All Time Wealth

Your Internet Location for Finding, Increasing and Enjoying Wealth

Wealth Management – Interviewing an Advisor

Wealth Management – Interviewing an Advisor
Vladimir's LST System

If you’ve made the decision to work with an advisor, you’re going to want to ask them some questions prior to turning over your finances to them. Here’s a list of some of the basics-determine what is relevant for your situation, and work with an advisor whose answers and whose methodology seem to fit with your own thinking. The answers listed here are just for some guidance.

Q: Are you registered with a state agency and the SEC?

A: Should be yes…working with an advisor who is properly licensed means that someone is ensuring that the advisor meets continuing education requirements and follows a mandated list of rules.

Q: What licenses, certificates and registrations do you have?

A: Depending upon the answer, you can do a quick internet search to determine the relevancy-for instance, the CFP is a fairly well-recognized credential, “Certified Financial Planner”. There are insurance credentials, financial planning credentials, and more. To sell insurance in a particular state the provider must be licensed in that state. Ask about educational credentials, continuing education and how he/she keeps up to date with peers and with the industry. Figure out how tech-savvy the advisor is, if that is important to you (if you do everything online, and the advisor is pen-and-paper, that’s not a good match-or vice versa).

Q: What services do you provide?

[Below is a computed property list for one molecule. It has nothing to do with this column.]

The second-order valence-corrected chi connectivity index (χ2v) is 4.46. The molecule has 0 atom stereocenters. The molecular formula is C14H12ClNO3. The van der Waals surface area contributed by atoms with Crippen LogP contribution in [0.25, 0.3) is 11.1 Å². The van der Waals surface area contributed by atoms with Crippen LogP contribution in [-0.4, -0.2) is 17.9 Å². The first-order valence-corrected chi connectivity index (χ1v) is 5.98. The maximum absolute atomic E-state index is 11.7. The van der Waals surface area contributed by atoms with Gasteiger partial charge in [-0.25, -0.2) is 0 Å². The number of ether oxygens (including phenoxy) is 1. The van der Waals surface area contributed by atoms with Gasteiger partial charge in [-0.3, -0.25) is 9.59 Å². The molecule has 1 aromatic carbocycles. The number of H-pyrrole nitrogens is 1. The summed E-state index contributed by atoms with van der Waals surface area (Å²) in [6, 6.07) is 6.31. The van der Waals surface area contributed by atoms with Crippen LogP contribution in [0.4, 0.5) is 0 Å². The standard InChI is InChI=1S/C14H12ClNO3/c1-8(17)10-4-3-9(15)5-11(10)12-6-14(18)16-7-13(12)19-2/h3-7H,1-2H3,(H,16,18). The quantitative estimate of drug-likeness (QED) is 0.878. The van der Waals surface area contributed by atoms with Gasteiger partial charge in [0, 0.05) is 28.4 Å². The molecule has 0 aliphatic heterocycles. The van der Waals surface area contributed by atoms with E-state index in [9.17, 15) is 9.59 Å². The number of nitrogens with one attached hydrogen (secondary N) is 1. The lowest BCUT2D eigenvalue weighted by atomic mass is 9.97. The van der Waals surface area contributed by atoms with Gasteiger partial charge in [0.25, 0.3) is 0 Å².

A: There’s no universal right answer here, but make sure the wealth management advisor you’re speaking to does work in the area you’re looking for-ie, education planning or wealth transfer.

Q: What kind of clients do you serve and how many do you have?

A: The answer here should let you see if you fit within the advisor’s target-if you are still in the mode of growing your portfolio, and only have $25,000 to invest-but the advisor tells you he/she works with million dollar clients-you may not be a priority for him. If the advisor has many clients, you many not get the time you need-which may be fine, if you are looking for a limited amount of advice on a single area of focus.

Q: How long have you been in the business?

A: This is a good question to draw out some personal information about your advisor, to see if he/she is the type of person you’d like to work with. If the answer is “1 year”, you may be initially frightened away-but if that one year has been with a solid mentor whom your advisor still works with, hand-in-hand, that may be just fine.

Q: What is your philosophy of money management? This question can be followed by:

o What types of investments do you recommend?

o What is your area of expertise?

A: Make sure the philosophy of your advisor matches your own (conservative, for example, if indeed you are). Make sure he or she knows what he or she is talking about when referencing types of investments.

Q: What references can you give?

A: If you’ve asked for a referral from a friend you trust, this is less important; if the advisor is new to you, there’s nothing amiss in asking for a reference.

Vladimir's LST System

Source by Meghan McCartan

Categories

Tags

creating an online business data leak financial adviser forex investment forex investment plan forex investment secrets forex investment strategies forex money manager fx investing computer software increase wealth starting a home side business invest in foreign currency invest in forex tax free invest in forex trading join forex trading now pitfalls of starting an online business run an online business safe haven forex investing start an online business today starting an online business work at home business